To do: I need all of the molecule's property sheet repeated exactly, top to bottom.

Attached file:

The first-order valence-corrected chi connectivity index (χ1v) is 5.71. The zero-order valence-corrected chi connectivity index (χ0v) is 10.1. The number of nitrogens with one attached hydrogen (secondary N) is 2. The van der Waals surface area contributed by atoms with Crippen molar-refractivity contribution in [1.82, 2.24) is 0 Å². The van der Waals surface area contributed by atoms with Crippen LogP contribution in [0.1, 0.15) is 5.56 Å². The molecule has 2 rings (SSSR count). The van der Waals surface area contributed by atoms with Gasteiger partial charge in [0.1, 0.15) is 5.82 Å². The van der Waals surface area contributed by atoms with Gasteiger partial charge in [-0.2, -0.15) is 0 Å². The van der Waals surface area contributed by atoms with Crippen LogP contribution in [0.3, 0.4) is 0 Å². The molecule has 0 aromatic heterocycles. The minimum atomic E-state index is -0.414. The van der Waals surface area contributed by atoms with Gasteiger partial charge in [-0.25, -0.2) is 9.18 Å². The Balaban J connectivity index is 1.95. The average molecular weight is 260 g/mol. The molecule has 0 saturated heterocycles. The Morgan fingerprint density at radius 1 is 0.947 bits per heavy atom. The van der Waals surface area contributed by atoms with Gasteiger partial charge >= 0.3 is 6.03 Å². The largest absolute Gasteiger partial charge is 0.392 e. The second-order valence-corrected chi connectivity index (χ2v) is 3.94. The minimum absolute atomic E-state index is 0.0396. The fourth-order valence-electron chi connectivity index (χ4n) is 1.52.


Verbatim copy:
The first-order valence-corrected chi connectivity index (χ1v) is 5.71. The zero-order valence-corrected chi connectivity index (χ0v) is 10.1. The number of nitrogens with one attached hydrogen (secondary N) is 2. The van der Waals surface area contributed by atoms with Crippen molar-refractivity contribution in [1.82, 2.24) is 0 Å². The van der Waals surface area contributed by atoms with Crippen LogP contribution in [0.1, 0.15) is 5.56 Å². The molecule has 2 rings (SSSR count). The van der Waals surface area contributed by atoms with Gasteiger partial charge in [0.1, 0.15) is 5.82 Å². The van der Waals surface area contributed by atoms with Gasteiger partial charge in [-0.2, -0.15) is 0 Å². The van der Waals surface area contributed by atoms with Crippen LogP contribution in [0.3, 0.4) is 0 Å². The molecule has 0 aromatic heterocycles. The minimum atomic E-state index is -0.414. The van der Waals surface area contributed by atoms with Gasteiger partial charge in [-0.25, -0.2) is 9.18 Å². The Balaban J connectivity index is 1.95. The average molecular weight is 260 g/mol. The molecule has 0 saturated heterocycles. The Morgan fingerprint density at radius 1 is 0.947 bits per heavy atom. The van der Waals surface area contributed by atoms with Gasteiger partial charge >= 0.3 is 6.03 Å². The largest absolute Gasteiger partial charge is 0.392 e. The second-order valence-corrected chi connectivity index (χ2v) is 3.94. The minimum absolute atomic E-state index is 0.0396. The fourth-order valence-electron chi connectivity index (χ4n) is 1.52.